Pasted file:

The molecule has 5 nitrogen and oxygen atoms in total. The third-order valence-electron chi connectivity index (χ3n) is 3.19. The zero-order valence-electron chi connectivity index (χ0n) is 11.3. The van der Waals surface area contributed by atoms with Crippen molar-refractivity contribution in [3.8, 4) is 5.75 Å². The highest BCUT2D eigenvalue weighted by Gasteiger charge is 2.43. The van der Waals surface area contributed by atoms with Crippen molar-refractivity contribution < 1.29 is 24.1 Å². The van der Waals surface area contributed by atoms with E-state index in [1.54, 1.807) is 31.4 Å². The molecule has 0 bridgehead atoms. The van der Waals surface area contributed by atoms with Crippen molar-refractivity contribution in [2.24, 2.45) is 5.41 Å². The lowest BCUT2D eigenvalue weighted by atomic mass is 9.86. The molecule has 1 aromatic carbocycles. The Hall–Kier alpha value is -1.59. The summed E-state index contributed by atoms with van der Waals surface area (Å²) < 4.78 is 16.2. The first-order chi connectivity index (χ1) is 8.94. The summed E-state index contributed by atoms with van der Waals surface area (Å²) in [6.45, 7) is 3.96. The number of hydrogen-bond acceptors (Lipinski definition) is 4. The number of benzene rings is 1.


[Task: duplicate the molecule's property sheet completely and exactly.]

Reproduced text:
The molecule has 5 nitrogen and oxygen atoms in total. The third-order valence-electron chi connectivity index (χ3n) is 3.19. The zero-order valence-electron chi connectivity index (χ0n) is 11.3. The van der Waals surface area contributed by atoms with Crippen molar-refractivity contribution in [3.8, 4) is 5.75 Å². The highest BCUT2D eigenvalue weighted by Gasteiger charge is 2.43. The van der Waals surface area contributed by atoms with Crippen molar-refractivity contribution < 1.29 is 24.1 Å². The van der Waals surface area contributed by atoms with E-state index in [1.54, 1.807) is 31.4 Å². The molecule has 0 bridgehead atoms. The van der Waals surface area contributed by atoms with Crippen molar-refractivity contribution in [2.24, 2.45) is 5.41 Å². The lowest BCUT2D eigenvalue weighted by atomic mass is 9.86. The molecule has 1 aromatic carbocycles. The Hall–Kier alpha value is -1.59. The summed E-state index contributed by atoms with van der Waals surface area (Å²) < 4.78 is 16.2. The first-order chi connectivity index (χ1) is 8.94. The summed E-state index contributed by atoms with van der Waals surface area (Å²) in [6.45, 7) is 3.96. The number of hydrogen-bond acceptors (Lipinski definition) is 4. The number of benzene rings is 1.